Angel of Retribution
ngel of Retribution is the first Judas Priest album to feature their original line-up in nearly 15 years, and accordingly, shouldn't be any good. I mean, Priest is an aging metal band, whose members are damned near all over 50. Bands like this never seem to give a damn, let alone be worth a damn, right? Which makes Judas Priest the exception that proves the rule.
Fortunately, it sounds as if the members of Priest have completely ignored the past 15 years of metal: there's no black metal, nor nu-metal, to be found here. This is the sound of Priest as a well-oiled Harley, all gleaming chrome and an engine that can outrace anything you've got. Around the time of 1986's Turbo, it sounded as if this band would never again ascend to the heights of classics such as Stained Class and British Steel. Unbelievably, they've done so, a full two decades later. Glenn Tipton and K.K. Downing can still shred with the best of 'em (check out "Deal With the Devil" for a prime example of what metal guitar solos should sound like), and the rhythm section of Ian Hill and Scott Travis remains one of rock's, not just metal's, finest. Of course, Priest wouldn't be Priest—and haven't been, since 1990—without the inimitable, unmistakable vocals of Rob Halford. Simply put, Halford's voice is metal, and the years have, if anything, enriched his instrument; there's even more character and resonance in his voice than there was back in the '80s, at Priest's peak.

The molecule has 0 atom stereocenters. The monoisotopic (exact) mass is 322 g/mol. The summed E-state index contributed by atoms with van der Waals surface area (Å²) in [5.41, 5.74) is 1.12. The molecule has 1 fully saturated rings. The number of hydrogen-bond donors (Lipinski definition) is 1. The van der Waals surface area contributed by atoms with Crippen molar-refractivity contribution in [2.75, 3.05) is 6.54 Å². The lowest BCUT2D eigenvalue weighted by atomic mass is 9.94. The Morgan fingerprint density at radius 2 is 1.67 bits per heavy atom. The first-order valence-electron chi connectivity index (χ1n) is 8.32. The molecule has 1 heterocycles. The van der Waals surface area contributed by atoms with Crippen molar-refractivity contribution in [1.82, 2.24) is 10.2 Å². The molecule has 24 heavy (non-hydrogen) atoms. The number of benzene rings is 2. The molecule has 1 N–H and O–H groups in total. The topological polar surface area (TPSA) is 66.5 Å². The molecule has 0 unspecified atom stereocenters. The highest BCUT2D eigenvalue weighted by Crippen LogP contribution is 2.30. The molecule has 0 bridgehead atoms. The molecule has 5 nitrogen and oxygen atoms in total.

That serves the band well on tracks such as the closing "Lochness," a 10-minute-plus epic that superbly harkens back to their '70s prog-ish roots (cf. "The Green Mandalishi"). Angel of Retribution, in fact, works in essence as a survey of Judas Priest's career, representing them from screeching-tires balls-out metal ("Demonizer") to their hidden strength, quieter balladry (the mostly acoustic "Angel") to epics such as "Lochness." But this is not the sound of a band ready for the mothballs; if the footage of Priest performing on their 2004 reunion tour (on the b-side of the Dualdisc, or on the accompanying DVD, depending on which format you prefer) doesn't convince you, opener "Judas Rising" should do so. From the moment you hear Halford come in with his opening line, "White bolts of lightning," you know that Priest is back, and as good as they've ever been.
Lyrically, this isn't the coming-out party some might have hoped for. Yes, it's the first Judas Priest album with Halford back in the fold since he revealed his homosexuality in the late 1990s, but if this were a heavily gay-themed album, lyrically, it simply wouldn't be a Priest album, but a Halford solo effort. And this is most definitely a Priest album—just look at the song titles: "Demonizer," "Wheels of Fire," "Hellrider," and even the album's title, Angel of Retribution, should tell you all you need to know in that regard. "Revolution" and "Wheels of Fire" are highlights, but there's honestly not a weak track to be found here. This is called showing the kids how it's done—and doing it. The metal gods are back, hallelujah.